Title: How to Create a Vegan World: A Pragmatic Approach
Author: Tobias Leenaert
Paperback: 214 pages
ISBN 13: 978-1590565704
Publisher: Lantern Books (July 5, 2017)
This book is only worth reading if you think that veganism MUST be redefined to include everyone.
If you want to save yourself the time and money reading this text, look for his blog posts and YouTube clips.
This book begins with an impressive array of people singing praise for the book and it’s author. It even has a foreword by Peter Singer.
Alarm bells were ringing everywhere reading praise from those who are not, or who reject “veganism” and or animal rights. (Why they would praise a book that promotes veganism is beyond me).
Why would non-vegans be used to promote a book claiming to promote “veganism”? Unless the reality is that they aren’t actually promoting a book about “veganism”?
There are contradictions galore in this book, and the more you notice them, the more embarrassing it becomes.
For example, in the Praise section co-founder of the Reducetarian Foundation, Brian Kateman states.
If you want to master the most effective strategies for reducing societal consumption of animal products, this ultimate guide is for you
Yet the book claims to be about veganism and creating a vegan world, Veganville. Not a world of reducetarians.
Tobias then claims that consumption of animal products is stagnating or declining in North America and Europe.
Yet Matt Ball, who also sang praise about the book says:
“this year in the US, per-capita consumption of animals is at an all-time high” (http://www.mattball.org/2017/07/my-dearest-dream.html)
So which is it?
Tobias doesn’t want to create a vegan world, or show you the path to Veganville, per se.
Under the banner of being ‘pragmatic’, he wants to “develop a more relaxed concept of veganism”.
How relaxed he wants to be with this definition is not known, as he doesn’t make that clear.
He then takes this further:
If we want a concept of a “real vegan,” then I suggest it shouldn’t be based on complete avoidance of animal products, but also on the influence we have on others.
If we want a definition of veganism, I suggest we take the Watsons’ as the basis, but amend it to be about avoiding animal products insofar as practical, possible, and effective.
If we want to be consistent, I suggest we aim to be consistent in the first place not with the rules, ideology, and definition, but with the compassion and ambition to reduce suffering, killing, and injustice, which are the values underlying veganism.
When I write about vegans, I also include vegetarians. When the difference between both is significant, I write vegetarians and vegans.
So, it is reasonable to come to the following conclusion? Tobias doesn’t want a Veganville full of actual vegans. (You know, the ones Tobias calls dogmatic and purist, and don’t consume other animals).
He wants a Veganville full of vegetarians, reducetarians, flexitarians, and the like. In fact, Veganville would be open to anyone who doesn’t identify as a hardcore ‘carnivore’. Or as an actual vegan!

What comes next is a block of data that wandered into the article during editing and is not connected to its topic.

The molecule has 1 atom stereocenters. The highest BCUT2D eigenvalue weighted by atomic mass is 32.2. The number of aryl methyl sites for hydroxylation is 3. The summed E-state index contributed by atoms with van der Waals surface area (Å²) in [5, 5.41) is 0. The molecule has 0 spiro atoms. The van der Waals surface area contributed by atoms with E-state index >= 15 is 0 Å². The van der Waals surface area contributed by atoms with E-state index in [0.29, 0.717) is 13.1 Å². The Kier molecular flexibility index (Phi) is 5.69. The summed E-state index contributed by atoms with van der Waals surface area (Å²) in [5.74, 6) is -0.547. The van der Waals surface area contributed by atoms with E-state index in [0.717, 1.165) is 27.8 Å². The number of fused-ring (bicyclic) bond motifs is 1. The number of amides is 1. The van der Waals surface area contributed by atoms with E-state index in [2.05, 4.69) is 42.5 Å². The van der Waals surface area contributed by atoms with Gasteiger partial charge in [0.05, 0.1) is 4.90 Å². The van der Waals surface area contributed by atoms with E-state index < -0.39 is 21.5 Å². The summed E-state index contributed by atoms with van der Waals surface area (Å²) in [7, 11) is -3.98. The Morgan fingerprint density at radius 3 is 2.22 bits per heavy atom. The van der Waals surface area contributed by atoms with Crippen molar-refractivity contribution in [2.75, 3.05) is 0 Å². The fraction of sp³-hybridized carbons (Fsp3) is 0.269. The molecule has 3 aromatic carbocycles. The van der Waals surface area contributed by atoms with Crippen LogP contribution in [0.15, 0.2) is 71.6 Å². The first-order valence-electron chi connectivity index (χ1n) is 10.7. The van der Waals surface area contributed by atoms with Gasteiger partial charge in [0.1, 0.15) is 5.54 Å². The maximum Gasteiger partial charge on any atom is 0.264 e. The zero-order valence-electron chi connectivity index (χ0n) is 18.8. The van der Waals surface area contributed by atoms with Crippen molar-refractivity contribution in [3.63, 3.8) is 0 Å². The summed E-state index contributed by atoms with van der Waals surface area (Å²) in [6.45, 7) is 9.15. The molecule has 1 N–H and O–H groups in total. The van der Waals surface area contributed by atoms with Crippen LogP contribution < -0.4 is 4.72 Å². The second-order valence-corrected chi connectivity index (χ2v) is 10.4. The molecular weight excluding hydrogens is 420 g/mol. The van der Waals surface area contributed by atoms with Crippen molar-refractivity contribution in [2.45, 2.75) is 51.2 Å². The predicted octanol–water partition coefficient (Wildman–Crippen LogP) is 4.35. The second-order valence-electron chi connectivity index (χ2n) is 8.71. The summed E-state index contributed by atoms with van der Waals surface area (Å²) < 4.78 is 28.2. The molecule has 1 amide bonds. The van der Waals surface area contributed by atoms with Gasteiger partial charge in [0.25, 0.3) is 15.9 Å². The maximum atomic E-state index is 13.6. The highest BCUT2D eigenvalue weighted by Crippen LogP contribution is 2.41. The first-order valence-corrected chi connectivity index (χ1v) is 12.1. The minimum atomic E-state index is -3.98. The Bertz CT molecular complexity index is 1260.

Now it makes sense why so many anti-vegans and non-vegans are singing praise for the book.
On a side note, it is worthwhile asking yourself what type of vegan Tobias is?
Is he vegan as per the accepted definition?
Or, is he vegan as per his expanded ‘pragmatic’ definition?
Where Things Get Embarrassing
“If the meat industry had to pick one book they don’t want you to read, this would be it.”—Sebastian Joy, founder and director, ProVeg International
Actually, this is a book that the meat industry DOES want people to read.
Tobias fawns over meat reducers putting them on a pedestal as if they will be the ones to save the animals. (A claim he continues to make with no supporting research).
Side note: There is a marked difference between reducing something and eliminating something.
Tobias even dusts off his failed gotchas, I mean “thought experiments” to fill up space in the book.
What is interesting about his gotchas, is that in Tobias’ own experience, his gotcha has failed. (He did write a post about making a meal for a guest who asked for gluten free)
A Possible Saving Grace
While I do not recommend that people buy or read this book, he does take aim at two points that I agree with.
Unfortunately, he misses the mark completely.
I do agree with him when he says that we should accept people going vegan for their own reasons. (This is the ‘foot in the door’ approach).
Where he misses the mark is in not pointing out that it is up to us to keep them here, and to open their eyes to the other issues.
Likewise with his “you are not your audience” (YANA) point.
There is no denying that we are not our audience, and I don’t think anyone ever claimed to be.
What Tobias and every other ‘effective activism’ guru fails to do is tell us how to find and identify our audience.
If we don’t know who our audience is, trying to be ‘effective’ is pointless.
A Book Everyone Should Avoid
Despite all the praise that appears at the start of this book, it is a book that everyone should avoid.
Reading this book will set you on the wrong path.
One that has the false dichotomy of shaming you for being vegan, then labeling x%ers as being vegan.
It reinforces Tobias’ own dogma of everything is vegan except for veganism itself. All the while rejecting the principles of veganism as being too dogmatic.
Save yourself the time and money and don’t buy this book.
If for some unknown reason, you MUST read it, visit his blog or watch one of his ‘presentations’ on YouTube.
This article was written by the founder of VeganPolice.com.au, Cameron Blewett.
Cameron is a long term vegan (30+yrs), and is passionate about veganism, and helping people to understand more about it and giving other animals equal consideration.
You can find Cameron’s other rants on his website, CameronBlewett.blog